(Please note, this review is for the novella Last Summer at Mars Hill, not the collection of the same name.)
If there is an earmark to Elizabeth Hand’s career, it is her willingness, no, willful intention to focus on people having less-than-standard lives and upbringings. Step-children to the incestuous, nerds to the counter-culture living at the margins of society, Hand’s stories tell of social outcasts of all degrees. The realism of the portrayal of these people’s thoughts and emotions foremost in the narrative, it’s through subtle means she slips in a bit of the fantastic or science fiction to complement the atypical character arcs. 1994’s Last Summer at Mars Hill is precisely this kind of story.
The novella is a well-crafted story about two young people dealing with their parent’s health problems during a summer holiday in Maine. Not horror or science fiction, it is paranormal fantasy (sparingly used) which touches upon terminal illness in poignant fashion. Moony and Jason are atypical eighteen year olds in the last years of the 20th century. Their hippy parents still living according to the quirky values of the counter-culture movement, Moony’s mother Ariel practices mysticism, tarot cards and the like, while Jason’s father, Martin, is a gay artist whose partner recently died of AIDS. Their life possessing niches and facets that the majority of teens their age do not due to their parents’ esoteric worldviews, Moony and Jason are mature beyond their years yet remain part of the idiosyncratic lifestyle of their parents. Part of the lifestyle is a yearly summer retreat to Mars Hill—a gathering of new age mystics and fellow spiritualists who believe the coastal town in Maine is inhabited by powers beyond description. The story opens at the beginning of one such summer, the last summer before Moony and Jason will head off to university, and Moony’s discovery her mother has breast cancer.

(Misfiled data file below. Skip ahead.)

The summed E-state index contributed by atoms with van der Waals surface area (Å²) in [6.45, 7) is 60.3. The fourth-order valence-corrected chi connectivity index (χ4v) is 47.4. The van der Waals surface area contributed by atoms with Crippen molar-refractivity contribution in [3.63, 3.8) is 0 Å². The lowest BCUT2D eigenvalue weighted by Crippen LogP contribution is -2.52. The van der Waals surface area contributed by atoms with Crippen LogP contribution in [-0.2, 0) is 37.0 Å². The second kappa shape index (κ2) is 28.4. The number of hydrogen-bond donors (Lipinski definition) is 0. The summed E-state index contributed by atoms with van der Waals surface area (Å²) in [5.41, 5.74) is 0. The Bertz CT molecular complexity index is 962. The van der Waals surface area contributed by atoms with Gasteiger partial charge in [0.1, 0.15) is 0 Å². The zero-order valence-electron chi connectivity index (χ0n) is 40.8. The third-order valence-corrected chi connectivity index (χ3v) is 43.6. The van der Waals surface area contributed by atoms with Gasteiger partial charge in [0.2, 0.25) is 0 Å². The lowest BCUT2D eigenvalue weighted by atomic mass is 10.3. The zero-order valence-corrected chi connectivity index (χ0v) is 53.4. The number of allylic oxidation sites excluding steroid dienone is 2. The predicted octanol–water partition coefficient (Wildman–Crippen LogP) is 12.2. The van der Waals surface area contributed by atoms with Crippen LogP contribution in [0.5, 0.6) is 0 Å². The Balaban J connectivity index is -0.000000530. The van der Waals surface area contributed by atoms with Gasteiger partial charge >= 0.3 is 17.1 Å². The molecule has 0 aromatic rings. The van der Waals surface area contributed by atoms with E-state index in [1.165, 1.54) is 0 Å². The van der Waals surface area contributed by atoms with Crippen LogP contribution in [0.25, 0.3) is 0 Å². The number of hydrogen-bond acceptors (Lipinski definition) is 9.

Through the practiced wisdom of Hand’s quality prose, readers learn the details of the health problems Ariel has been hiding from her daughter. Martin likewise facing severe health issues, though openly, Jason and Moony commiserate with one another as each of their parents takes a different approach to dealing with the future. Ariel’s approach is to dig deeper into mysticism and herbalism. Abandoning doctor’s treatment and medicine, she seeks cures amongst her friends, in the futurity of cards, and hoping for relief from Them, the supernatural beings said to inhabit the town. Martin’s a health problem without hope for a cure, the man is more open, allowing him a larger space for honesty in his relationships. But the story is about the teens, and it is through their eyes that readers feel the emotions and coming to terms with reality that go hand in hand with aging parents and health problems. The end of their story touching, Hand splashes on just enough of the fantastic to leave the skin tingling.
In the end, Last Summer at Mars Hill is a finely written novella that cleaves closer to realism than the fantastic, yet remains dependent on it. For anyone looking for a personal story of teens growing up in wholly atypical circumstances but still relatable at an emotional level, this is a story for them. Hand’s prose equally strong, it’s also possible to be read and enjoyed for style alone.